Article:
2. “Suggested Approach to Tackling Extremism”
  3. “Interfering with Religious Rights”

With regards to the first point, this is a thinly veiled attempt at restricting religious freedom and is deeply islamophobic. The government is essentially interfering with Islamic practices and defining how the religion should be practised – by banning the Islamic nikahs which are not carried out alongside civil marriages. It is unacceptable to force this on people – they should be allowed to choose to practise their religion how they wish. Non-Muslims also choose to cohabit – why then are they not subject to scrutiny and potential reforms to protect non-Muslim cohabiting women from abuse and financial despair? This proposal needs to be scrapped.

With regards to the second point, the government’s approach to tackling “extremism” has failed tremendously.  Prevent needs to be scrapped, however this is not seen in the current proposed paper – why? This needs to be included.

Also, where is the evidence for its need to ‘improve understanding overseas influences’ of extremism? It is automatically assumed here that this is a causative factor in extremist behaviour, but no evidence is proposed to support this. The entire domain of so-called “extremism” rather is a highly controversial one, effectively meaning lawful opinions and tastes that the government does not like. It should not be the business of the government to police people’s opinions especially since there is absolutely no empirical evidence to correlate this to crime.

Money should instead be spent on more effective methods of tackling actual crimes – which will inevitably need to include a public consultation with high profile religious and non religious figures who can give their expert advice on the best methods to tackle illegal behaviour (whilst maintaining social cohesion), and not the proposed ideas from officials which seem to have no empirical basis.

The paper states:

“…it is important to recognise that the freedom to practise religion needs to be balanced against the rights and freedoms of others. Striking the right balance can be challenging, especially as social norms change.”

This is a problematic statement which suggests government approaches to limit freedom of religion where it deems necessary, in the spirit of promoting ‘social cohesion’. Such drastic measures cannot simply be swept into the proposal without proper scrutiny, therefore they need to be scrapped.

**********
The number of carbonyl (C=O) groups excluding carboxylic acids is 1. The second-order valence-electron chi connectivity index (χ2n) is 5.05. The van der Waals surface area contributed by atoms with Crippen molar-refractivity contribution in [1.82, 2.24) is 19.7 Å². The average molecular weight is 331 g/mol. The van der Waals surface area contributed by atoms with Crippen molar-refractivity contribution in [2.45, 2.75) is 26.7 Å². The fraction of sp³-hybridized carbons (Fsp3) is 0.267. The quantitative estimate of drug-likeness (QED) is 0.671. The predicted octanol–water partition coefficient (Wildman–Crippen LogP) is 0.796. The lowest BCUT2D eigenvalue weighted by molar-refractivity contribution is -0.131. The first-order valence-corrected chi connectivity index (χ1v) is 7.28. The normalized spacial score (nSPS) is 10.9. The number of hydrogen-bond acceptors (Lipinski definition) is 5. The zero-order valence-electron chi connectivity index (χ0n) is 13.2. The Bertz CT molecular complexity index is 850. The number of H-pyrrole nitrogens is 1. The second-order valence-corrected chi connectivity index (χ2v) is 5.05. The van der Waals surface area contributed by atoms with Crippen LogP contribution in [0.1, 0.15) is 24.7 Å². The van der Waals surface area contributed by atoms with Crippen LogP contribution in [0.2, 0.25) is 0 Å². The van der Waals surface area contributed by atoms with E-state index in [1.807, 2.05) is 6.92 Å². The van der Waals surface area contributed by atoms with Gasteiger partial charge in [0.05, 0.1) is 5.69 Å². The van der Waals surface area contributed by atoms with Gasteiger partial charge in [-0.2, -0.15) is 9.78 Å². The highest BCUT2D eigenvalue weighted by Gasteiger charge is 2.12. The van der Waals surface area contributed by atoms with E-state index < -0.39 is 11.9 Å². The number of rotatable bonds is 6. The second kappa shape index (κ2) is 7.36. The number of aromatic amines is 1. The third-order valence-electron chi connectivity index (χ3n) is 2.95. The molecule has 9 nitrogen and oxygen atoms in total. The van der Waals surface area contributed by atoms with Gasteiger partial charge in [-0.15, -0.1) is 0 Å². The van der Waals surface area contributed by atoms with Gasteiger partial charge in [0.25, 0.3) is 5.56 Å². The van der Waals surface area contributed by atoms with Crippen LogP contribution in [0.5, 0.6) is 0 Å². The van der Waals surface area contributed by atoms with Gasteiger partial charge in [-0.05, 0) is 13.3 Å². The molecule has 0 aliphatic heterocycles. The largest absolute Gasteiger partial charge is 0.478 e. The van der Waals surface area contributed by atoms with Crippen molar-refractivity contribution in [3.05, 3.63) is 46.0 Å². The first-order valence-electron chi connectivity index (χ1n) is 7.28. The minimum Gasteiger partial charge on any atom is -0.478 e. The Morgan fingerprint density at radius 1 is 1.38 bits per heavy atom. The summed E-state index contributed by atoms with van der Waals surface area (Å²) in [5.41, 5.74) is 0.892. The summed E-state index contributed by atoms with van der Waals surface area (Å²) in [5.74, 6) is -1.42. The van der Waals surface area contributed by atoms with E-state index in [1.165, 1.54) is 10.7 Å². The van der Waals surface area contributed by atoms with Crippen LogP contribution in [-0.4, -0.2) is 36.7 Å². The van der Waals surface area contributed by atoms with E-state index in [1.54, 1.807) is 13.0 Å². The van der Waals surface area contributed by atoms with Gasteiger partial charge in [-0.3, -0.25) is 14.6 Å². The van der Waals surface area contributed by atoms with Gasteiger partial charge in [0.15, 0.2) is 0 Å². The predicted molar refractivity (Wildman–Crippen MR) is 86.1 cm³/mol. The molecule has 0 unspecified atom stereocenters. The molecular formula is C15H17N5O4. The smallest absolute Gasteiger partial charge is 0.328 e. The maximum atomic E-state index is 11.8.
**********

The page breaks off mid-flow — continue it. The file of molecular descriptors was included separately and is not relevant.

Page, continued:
Question 13:
The Green Paper proposes measures to address practices which can impact on the rights of women. Do you agree with this approach?

This is a thinly veiled attempt at restricting religious freedom and is deeply islamophobic. The government is essentially interfering with Islamic practices and defining how the religion should be practised – by banning the Islamic nikahs which are not carried out alongside civil marriages. It is unacceptable to force this on people – they should be allowed to choose to practise their religion how they wish. Non-Muslims also choose to cohabit – why then are they not subject to scrutiny and potential reforms to protect non-Muslim cohabiting women from abuse and financial despair, despite being more common amongst them?

Indeed throughout the paper it presumes white cultural norms as the universal basis of what constitutes a potential infringement on someone’s “rights”. In the absence of an objective, legal example of rights being actually transgressed, one person’s interpretation or cultural norms and mores should not be used to impose on another. This proposal needs to be scrapped.

Question 14:
The Green Paper proposes core integration measures for national and local government to focus on. Do you agree these are the right measures?

There is no clear litmus test for ‘integrating communities’ to decide when communities are or aren’t fully integrated – which is where this proposal is flawed, as it is completely subjective.

Considering the measures proposed by the paper, they are inadequate because they are overly focused on English language outcomes, as opposed to all the proposed changes the proposal seeks to make.

The other areas of the proposal are not quantitatively or qualitatively measurable and vague answers are given in the table in this section such as “Evaluation data and the adaptation of existing data sources – where appropriate”. Therefore the proposal needs to be scrapped as it cannot realistically be implemented and assessed using reliable, measurable, quantitative or qualitative data collection methods and outcome measures, which can help ascertain its level of effectiveness across the range of different areas it seeks to make changes in.

Source: www.islam21c.com

Notes:

About Muhammad Ibrahim

Leave a Reply

Your email address will not be published. Required fields are marked *

*

This site uses Akismet to reduce spam. Learn how your comment data is processed.

As you're here...

For over a decade Islam21c has been empowering Muslims worldwide with guidance and solutions.

Support Islam21c to help us expand, improve and empower millions more.
Subscribe

Send this to a friend